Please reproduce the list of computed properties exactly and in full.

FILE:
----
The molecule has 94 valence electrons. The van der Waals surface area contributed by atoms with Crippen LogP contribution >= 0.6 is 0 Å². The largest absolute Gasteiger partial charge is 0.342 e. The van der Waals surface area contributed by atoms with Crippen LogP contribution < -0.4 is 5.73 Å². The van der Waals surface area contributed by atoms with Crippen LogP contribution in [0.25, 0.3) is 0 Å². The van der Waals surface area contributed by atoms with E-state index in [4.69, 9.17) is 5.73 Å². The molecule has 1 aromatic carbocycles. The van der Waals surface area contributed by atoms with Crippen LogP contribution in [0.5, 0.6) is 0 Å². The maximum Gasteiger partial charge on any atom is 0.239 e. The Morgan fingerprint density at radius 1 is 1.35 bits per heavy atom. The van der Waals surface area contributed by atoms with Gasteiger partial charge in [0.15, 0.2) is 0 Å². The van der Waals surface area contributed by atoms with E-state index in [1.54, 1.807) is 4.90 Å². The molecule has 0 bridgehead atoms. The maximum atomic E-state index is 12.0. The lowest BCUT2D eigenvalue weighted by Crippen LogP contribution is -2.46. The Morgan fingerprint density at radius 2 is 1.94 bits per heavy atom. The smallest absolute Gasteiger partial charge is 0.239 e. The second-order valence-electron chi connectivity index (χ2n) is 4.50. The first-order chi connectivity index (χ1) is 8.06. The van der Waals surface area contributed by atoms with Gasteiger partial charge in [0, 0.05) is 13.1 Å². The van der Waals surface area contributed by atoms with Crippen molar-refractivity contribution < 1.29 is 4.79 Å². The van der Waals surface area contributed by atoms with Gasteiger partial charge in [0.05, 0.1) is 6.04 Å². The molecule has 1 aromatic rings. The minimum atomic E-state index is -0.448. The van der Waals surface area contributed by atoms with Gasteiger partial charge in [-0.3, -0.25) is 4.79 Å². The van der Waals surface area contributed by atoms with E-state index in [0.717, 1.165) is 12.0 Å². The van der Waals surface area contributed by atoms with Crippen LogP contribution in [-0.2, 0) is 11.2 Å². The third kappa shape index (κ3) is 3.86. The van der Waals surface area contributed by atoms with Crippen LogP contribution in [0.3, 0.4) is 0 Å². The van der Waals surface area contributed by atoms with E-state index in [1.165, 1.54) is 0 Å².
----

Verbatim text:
The molecule has 94 valence electrons. The van der Waals surface area contributed by atoms with Crippen LogP contribution >= 0.6 is 0 Å². The largest absolute Gasteiger partial charge is 0.342 e. The van der Waals surface area contributed by atoms with Crippen LogP contribution < -0.4 is 5.73 Å². The van der Waals surface area contributed by atoms with Crippen LogP contribution in [0.25, 0.3) is 0 Å². The van der Waals surface area contributed by atoms with E-state index in [4.69, 9.17) is 5.73 Å². The molecule has 1 aromatic carbocycles. The van der Waals surface area contributed by atoms with Crippen LogP contribution in [0.5, 0.6) is 0 Å². The maximum Gasteiger partial charge on any atom is 0.239 e. The Morgan fingerprint density at radius 1 is 1.35 bits per heavy atom. The van der Waals surface area contributed by atoms with Gasteiger partial charge in [0.15, 0.2) is 0 Å². The van der Waals surface area contributed by atoms with E-state index in [1.54, 1.807) is 4.90 Å². The molecule has 0 bridgehead atoms. The maximum atomic E-state index is 12.0. The lowest BCUT2D eigenvalue weighted by Crippen LogP contribution is -2.46. The Morgan fingerprint density at radius 2 is 1.94 bits per heavy atom. The smallest absolute Gasteiger partial charge is 0.239 e. The second-order valence-electron chi connectivity index (χ2n) is 4.50. The first-order chi connectivity index (χ1) is 8.06. The van der Waals surface area contributed by atoms with Gasteiger partial charge in [0, 0.05) is 13.1 Å². The van der Waals surface area contributed by atoms with Crippen molar-refractivity contribution < 1.29 is 4.79 Å². The van der Waals surface area contributed by atoms with Gasteiger partial charge in [0.05, 0.1) is 6.04 Å². The molecule has 1 aromatic rings. The minimum atomic E-state index is -0.448. The van der Waals surface area contributed by atoms with Gasteiger partial charge in [-0.3, -0.25) is 4.79 Å². The van der Waals surface area contributed by atoms with E-state index in [0.717, 1.165) is 12.0 Å². The van der Waals surface area contributed by atoms with Crippen LogP contribution in [-0.2, 0) is 11.2 Å². The third kappa shape index (κ3) is 3.86. The van der Waals surface area contributed by atoms with Crippen LogP contribution in [0.3, 0.4) is 0 Å². The van der Waals surface area contributed by atoms with E-state index in [1.165, 1.54) is 0 Å².